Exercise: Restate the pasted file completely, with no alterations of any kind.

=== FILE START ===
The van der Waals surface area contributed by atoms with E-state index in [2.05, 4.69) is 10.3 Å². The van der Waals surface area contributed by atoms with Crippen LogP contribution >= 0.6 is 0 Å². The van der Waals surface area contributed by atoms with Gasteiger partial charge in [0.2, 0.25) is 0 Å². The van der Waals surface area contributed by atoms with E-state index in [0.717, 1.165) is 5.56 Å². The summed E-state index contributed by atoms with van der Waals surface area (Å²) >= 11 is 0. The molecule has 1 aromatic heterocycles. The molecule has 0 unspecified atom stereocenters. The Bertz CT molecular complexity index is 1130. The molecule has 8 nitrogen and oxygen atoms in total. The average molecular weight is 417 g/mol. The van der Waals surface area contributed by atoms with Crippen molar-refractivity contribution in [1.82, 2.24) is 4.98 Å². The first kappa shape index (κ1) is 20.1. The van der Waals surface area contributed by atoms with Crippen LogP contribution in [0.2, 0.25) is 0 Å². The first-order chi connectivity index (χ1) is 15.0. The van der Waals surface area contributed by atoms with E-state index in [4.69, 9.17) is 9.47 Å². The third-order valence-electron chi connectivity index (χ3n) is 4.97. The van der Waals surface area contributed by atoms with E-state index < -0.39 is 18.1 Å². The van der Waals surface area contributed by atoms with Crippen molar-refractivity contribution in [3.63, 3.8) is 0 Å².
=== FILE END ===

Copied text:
The van der Waals surface area contributed by atoms with E-state index in [2.05, 4.69) is 10.3 Å². The van der Waals surface area contributed by atoms with Crippen LogP contribution >= 0.6 is 0 Å². The van der Waals surface area contributed by atoms with Gasteiger partial charge in [0.2, 0.25) is 0 Å². The van der Waals surface area contributed by atoms with E-state index in [0.717, 1.165) is 5.56 Å². The summed E-state index contributed by atoms with van der Waals surface area (Å²) >= 11 is 0. The molecule has 1 aromatic heterocycles. The molecule has 0 unspecified atom stereocenters. The Bertz CT molecular complexity index is 1130. The molecule has 8 nitrogen and oxygen atoms in total. The average molecular weight is 417 g/mol. The van der Waals surface area contributed by atoms with Crippen molar-refractivity contribution in [1.82, 2.24) is 4.98 Å². The first kappa shape index (κ1) is 20.1. The van der Waals surface area contributed by atoms with Crippen LogP contribution in [0.2, 0.25) is 0 Å². The first-order chi connectivity index (χ1) is 15.0. The van der Waals surface area contributed by atoms with E-state index in [4.69, 9.17) is 9.47 Å². The third-order valence-electron chi connectivity index (χ3n) is 4.97. The van der Waals surface area contributed by atoms with E-state index < -0.39 is 18.1 Å². The van der Waals surface area contributed by atoms with Crippen molar-refractivity contribution in [3.63, 3.8) is 0 Å².